Here’s another volume for the library of giallo fans. Alexandra Heller-Nicholas has just released the cover of her newest book, The Giallo Canvas: Art Excess and Horror Cinema, which sounds to be much different look at this popular sub-genre of films. While most books on this sub-genre covers everything from the production and making of, sexual subtexts, and a huge focus on style, this title “explores an overlooked yet prevalent element in some of the best known gialli – an obsession with art and artists in creative production, with a particular focus on painting.” Sounds like a very interesting read, that is for sure. Plus, I love that this is something new to consider about these films, focusing on the art used in these movies. The author will be exploring art that is used by some of the masters of Italian giallo cinema, such as Mario and Lamberto Bava, Dario Argento, Lucio Fulci, Sergio Martino, Umberto Lenzi, and Michele Soavi.
This will be publised by McFarland, but there is no release date as of yet. Stay tuned and we’ll keep you posted.
American International Pictures: A Comprehensive Filmography
Published by McFarland, 2019. 451 pages.
By Rob Craig
I was a little apprehensive on tackling this book for review, mainly because I had already reviewed two previous volumes of Craig’s work and found them written a little above the subject. By that I mean he seemed to find a lot of subtext in some low budget features that I personally don’t think were ever there. But that is just a difference of opinion, and I hoped with his latest book on AIP films, it would be a little different. And it was. For the most part.
If you are a fan of American International Pictures, then simply put, this book is a must. It covers over 800 feature films, television series, and TV specials that were from AIP or under one of their many partners. It is an A to Z filmography, covering titles that are very familiar to ones that you might never of heard of. One of the things I really liked about this volume is that each film has a brief synopsis, usually taken from a pressbook, and that’s it when it comes to the plot. This leaves the story left open for the viewer to really discover instead of the author laying it out play-by-play style when that can lead the reader not even to bother with it! The beauty lies in everything the author writes about after the synopsis, with plenty of little informational tidbits and trivia. Continue reading
Terrifying Texts: Essays on Books of Good and Evil in Horror Cinema
Published McFarland, 2018. 268 pages.
Edited by Cynthia J. Miller & A. Bowdoin Van Riper
When I came across this title, I was immediately intrigued by it because, strangely enough, I didn’t know of anybody else who had tackled this subject matter before. In fact, the more I read through it, I was amazed at that fact because there are more movies that deal with this subject that I had thought. It’s one of those that as you’re reading and they mention another movie, you immediately think “Oh yeah… I forgot about that one!” Needless today, I really enjoyed this one!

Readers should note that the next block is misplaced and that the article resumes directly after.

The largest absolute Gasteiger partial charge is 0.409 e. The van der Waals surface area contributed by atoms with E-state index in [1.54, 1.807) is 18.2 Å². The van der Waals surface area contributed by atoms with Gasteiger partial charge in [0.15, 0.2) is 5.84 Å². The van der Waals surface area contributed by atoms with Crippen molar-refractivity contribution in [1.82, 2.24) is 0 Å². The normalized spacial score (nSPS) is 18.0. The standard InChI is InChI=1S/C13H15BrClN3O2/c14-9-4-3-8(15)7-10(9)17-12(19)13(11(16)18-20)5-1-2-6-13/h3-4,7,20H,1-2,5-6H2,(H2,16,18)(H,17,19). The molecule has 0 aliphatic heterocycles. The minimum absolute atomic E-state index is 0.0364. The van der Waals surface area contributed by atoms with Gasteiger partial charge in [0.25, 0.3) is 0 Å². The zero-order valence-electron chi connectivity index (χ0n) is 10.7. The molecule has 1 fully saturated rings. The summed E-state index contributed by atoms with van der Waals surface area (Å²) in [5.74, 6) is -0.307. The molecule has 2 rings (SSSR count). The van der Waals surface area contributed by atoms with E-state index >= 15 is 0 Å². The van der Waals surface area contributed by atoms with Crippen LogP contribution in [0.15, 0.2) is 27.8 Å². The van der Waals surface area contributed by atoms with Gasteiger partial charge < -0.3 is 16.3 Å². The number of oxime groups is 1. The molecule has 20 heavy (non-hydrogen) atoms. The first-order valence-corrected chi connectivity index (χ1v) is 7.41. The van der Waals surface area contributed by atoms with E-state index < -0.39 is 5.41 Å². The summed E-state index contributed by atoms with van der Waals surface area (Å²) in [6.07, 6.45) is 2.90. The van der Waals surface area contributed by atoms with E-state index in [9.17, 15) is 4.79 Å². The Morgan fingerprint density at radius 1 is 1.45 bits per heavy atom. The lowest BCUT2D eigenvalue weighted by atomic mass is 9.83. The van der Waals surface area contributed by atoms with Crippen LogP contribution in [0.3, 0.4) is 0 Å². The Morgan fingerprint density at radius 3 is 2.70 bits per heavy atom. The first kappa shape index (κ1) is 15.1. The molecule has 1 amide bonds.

As a book person myself, this had me right from the opening Introduction, where it reads, “Books are revered – and feared – for their ability to affect the minds and hearts of humankind. We collect them, pore over them, commit their passages to memory, censor them, and even attempt to banish them from our midst, lest they lead us to ruin.” Any book lover is going to be nodding their head while reading that, knowing and agreeing with exactly what the authors are saying… or writing, technically. Continue reading
We all know that there are title upon title on movie reference books that cover the same topic. Whether it is on slasher films, the zombie sub-genre, or any number of those Freudian psycho-babble entries, there are more than enough to keep this fan of horror reference books busy and broke! But I recently came across three titles that are either out or coming out that cover a unique and interesting theme that immediately grabbed my interests. Even more so, at first thought, I didn’t think there would be enough movies under each of these subjects to merit a whole book. But once again, it just shows you can always learn more!
Masks in Horror Cinema: Eyes Without Faces is by Alexander Heller-Nicholas, and has been published by University of Wales Press. This one is a bit pricy, at $51.37 on Amazon, and is 288 pages long. According to the description, “This book explores its transformative potential historically across myriad cultures, particularly in relation to its ritual and myth-making capacities, and its intersection with power, ideology and identity.”
With this striking cover, using poster art from Georges Franju’s Les yeux sans visage (aka Eyes Without a Face, 1960), this doesn’t look to be a book covering a certain number of specific movie titles, but is broken up into different categories, such as Skin Masks, Blanks Masks, Animal Masks, and such. There are separate chapters on pre-1970 films and post-1970. I have to say, it does sound kind of interesting. Continue reading
The Haunted House on Film: An Historical Analysis
Published by McFarland, 2019. 222 pages
By Paul Meehan
The haunted house film is one of my favorite sub-genres so I was very excited to dig into this title when it finally came out. I was hoping to add a multitude to titles to my “Crap! I haven’t seen that yet” list, which is exactly what I did. Even before we get into the thick of this review, anytime a book has you seeking out different titles, that is always a good thing!
The introduction gives a great overview of the not only haunted house in cinema, but in fiction as well, giving the reader a nice background as to where all of this really started. When you consider that the very first haunted house film, Georges Méliès 1986 film Le Chateau Hante (aka The Haunted Castle), was also the very first horror film, makes this sub-genre really the oldest in the horror film category. But we also have early titles discussed such as D.W. Griffith’s One Exciting Night (1922) and Roland West’s The Bat (1926). Meehan covers the early “old dark house” films that really were a combination of mystery/thriller/comedies, giving a good explanation as to why these are really different than what one would normally define as a haunted house film. On many of the movies discussed, where there is a mystery killer, the author leaves it up to the reader to find the movie and watch it to find out who that might be. Since many authors will give away any surprises, which really is a letdown going into the film if you know the ending, it’s nice to know those secrets were left hidden. Continue reading